- Posted by: Joyce Watson MS
- Category: Feature
As a result of lobbying by Assembly member Joyce Watson, Gwynedd Council has agreed to contact businesses affected by the closure of Pont Briwet to encourage them to apply for relief from business rates.
In April, the Labour Mid and West AM petitioned Gwynedd Council over its decision not to place a temporary bridge at Penrhyndeudraeth. Mrs Watson appealed for support for businesses hit by increased fuel costs and reduced trade as a result of the seven-mile diversion along the A496.
In response, Gwynedd Council cabinet member for the environment, councillor Gareth Roberts explained that the council would not pay compensation but would support applications for business rate relief. He wrote:
“Unfortunately, as with any road scheme which will ultimately benefit the whole community, Gwynedd Council are unable to pay compensation for any losses incurred.
“We would of course be very supportive of any business which decides to apply for business rate relief, and Gwynedd Council’s Economy Department intend to circulate information on this subject to local business networks.”
Welcoming the commitment, Mrs Watson said:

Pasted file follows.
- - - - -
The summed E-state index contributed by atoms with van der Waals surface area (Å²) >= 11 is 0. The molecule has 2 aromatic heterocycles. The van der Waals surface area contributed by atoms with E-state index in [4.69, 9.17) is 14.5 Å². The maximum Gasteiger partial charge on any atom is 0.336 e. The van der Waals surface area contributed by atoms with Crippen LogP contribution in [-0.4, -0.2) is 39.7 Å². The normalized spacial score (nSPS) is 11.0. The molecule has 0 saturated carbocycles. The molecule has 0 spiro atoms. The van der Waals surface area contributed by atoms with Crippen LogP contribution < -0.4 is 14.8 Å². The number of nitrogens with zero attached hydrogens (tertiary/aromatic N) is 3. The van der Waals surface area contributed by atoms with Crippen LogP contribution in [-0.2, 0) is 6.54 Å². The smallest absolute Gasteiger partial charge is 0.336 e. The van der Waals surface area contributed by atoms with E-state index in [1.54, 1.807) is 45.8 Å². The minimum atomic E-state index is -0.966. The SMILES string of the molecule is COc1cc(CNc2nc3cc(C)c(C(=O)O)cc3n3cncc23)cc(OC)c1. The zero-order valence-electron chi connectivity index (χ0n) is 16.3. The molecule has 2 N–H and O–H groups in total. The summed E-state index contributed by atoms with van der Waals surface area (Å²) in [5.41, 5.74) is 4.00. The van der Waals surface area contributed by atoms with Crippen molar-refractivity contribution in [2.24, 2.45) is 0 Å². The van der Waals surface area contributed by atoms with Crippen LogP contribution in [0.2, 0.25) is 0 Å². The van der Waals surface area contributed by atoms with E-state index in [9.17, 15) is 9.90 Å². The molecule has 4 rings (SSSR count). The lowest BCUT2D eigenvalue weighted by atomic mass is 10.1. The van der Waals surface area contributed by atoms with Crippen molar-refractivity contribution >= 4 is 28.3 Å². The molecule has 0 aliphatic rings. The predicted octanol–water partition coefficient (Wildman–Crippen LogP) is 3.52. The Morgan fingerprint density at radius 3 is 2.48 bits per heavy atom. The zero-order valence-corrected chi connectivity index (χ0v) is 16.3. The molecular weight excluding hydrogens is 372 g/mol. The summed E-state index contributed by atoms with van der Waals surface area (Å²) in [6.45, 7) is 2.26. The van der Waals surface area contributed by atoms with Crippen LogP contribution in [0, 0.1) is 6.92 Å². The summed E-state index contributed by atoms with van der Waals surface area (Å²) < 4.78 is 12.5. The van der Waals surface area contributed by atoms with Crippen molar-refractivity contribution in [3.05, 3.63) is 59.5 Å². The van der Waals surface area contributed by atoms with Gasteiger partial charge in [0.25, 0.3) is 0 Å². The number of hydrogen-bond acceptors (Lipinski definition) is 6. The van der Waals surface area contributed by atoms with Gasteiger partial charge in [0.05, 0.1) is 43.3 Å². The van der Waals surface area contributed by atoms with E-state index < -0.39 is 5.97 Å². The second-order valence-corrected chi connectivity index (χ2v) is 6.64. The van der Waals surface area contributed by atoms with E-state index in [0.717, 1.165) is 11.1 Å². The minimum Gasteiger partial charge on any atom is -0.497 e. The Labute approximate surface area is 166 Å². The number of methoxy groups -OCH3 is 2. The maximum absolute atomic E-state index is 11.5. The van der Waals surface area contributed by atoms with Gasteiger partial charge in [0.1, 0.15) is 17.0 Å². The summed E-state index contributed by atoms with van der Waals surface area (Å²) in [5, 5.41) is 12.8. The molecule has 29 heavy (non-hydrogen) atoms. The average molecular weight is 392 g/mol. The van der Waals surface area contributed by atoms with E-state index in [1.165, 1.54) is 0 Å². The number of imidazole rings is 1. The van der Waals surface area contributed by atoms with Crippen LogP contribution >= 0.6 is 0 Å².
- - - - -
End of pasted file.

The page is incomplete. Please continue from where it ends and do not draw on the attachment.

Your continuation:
“I am pleased the council has agreed to contact local businesses to encourage them to apply for rate relief.
“Since Gwynedd Council dropped its plan to put in place a temporary bridge, I have been inundated with messages from frustrated residents and worried business owners.
“The diversion is not only inconvenient and expensive for road users, it is having a real impact on businesses. One local taxi company told me that a journey across the estuary that would have cost £20 now costs £60. This has led to a drop in custom. I am aware of other businesses in a similarly vulnerable position.”
The 154-year-old wooden Pont Briwet Bridge, which crosses the Afon Dwyryd River at Penrhyndeudraeth, closed in January amid safety concerns. A new £20m road and rail crossing is due to open in 2015.